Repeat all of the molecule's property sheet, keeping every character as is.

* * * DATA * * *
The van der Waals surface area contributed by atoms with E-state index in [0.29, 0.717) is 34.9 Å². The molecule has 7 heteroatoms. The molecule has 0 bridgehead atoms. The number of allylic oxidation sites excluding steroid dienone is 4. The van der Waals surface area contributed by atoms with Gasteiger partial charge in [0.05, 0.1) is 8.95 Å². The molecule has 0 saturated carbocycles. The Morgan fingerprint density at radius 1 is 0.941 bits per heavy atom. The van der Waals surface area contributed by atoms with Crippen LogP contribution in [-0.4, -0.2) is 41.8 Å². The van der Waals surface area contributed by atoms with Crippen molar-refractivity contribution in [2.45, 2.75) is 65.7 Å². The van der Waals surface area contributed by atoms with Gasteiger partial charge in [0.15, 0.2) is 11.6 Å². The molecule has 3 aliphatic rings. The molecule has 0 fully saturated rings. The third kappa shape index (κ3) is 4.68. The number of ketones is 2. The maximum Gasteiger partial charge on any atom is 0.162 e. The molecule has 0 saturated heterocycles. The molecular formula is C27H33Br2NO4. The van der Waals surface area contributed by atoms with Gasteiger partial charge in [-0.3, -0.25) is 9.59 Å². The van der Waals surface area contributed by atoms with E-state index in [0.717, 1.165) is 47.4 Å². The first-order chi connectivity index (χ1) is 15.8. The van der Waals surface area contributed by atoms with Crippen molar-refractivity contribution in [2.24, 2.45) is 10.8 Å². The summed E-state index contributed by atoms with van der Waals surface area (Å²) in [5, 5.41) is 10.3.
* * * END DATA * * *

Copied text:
The van der Waals surface area contributed by atoms with E-state index in [0.29, 0.717) is 34.9 Å². The molecule has 7 heteroatoms. The molecule has 0 bridgehead atoms. The number of allylic oxidation sites excluding steroid dienone is 4. The van der Waals surface area contributed by atoms with Gasteiger partial charge in [0.05, 0.1) is 8.95 Å². The molecule has 0 saturated carbocycles. The Morgan fingerprint density at radius 1 is 0.941 bits per heavy atom. The van der Waals surface area contributed by atoms with Crippen LogP contribution in [-0.4, -0.2) is 41.8 Å². The van der Waals surface area contributed by atoms with Crippen molar-refractivity contribution in [2.45, 2.75) is 65.7 Å². The van der Waals surface area contributed by atoms with Gasteiger partial charge in [0.15, 0.2) is 11.6 Å². The molecule has 3 aliphatic rings. The molecule has 0 fully saturated rings. The third kappa shape index (κ3) is 4.68. The number of ketones is 2. The maximum Gasteiger partial charge on any atom is 0.162 e. The molecule has 0 saturated heterocycles. The molecular formula is C27H33Br2NO4. The van der Waals surface area contributed by atoms with Gasteiger partial charge in [-0.3, -0.25) is 9.59 Å². The van der Waals surface area contributed by atoms with E-state index in [0.717, 1.165) is 47.4 Å². The first-order chi connectivity index (χ1) is 15.8. The van der Waals surface area contributed by atoms with Crippen molar-refractivity contribution in [2.24, 2.45) is 10.8 Å². The summed E-state index contributed by atoms with van der Waals surface area (Å²) in [5, 5.41) is 10.3.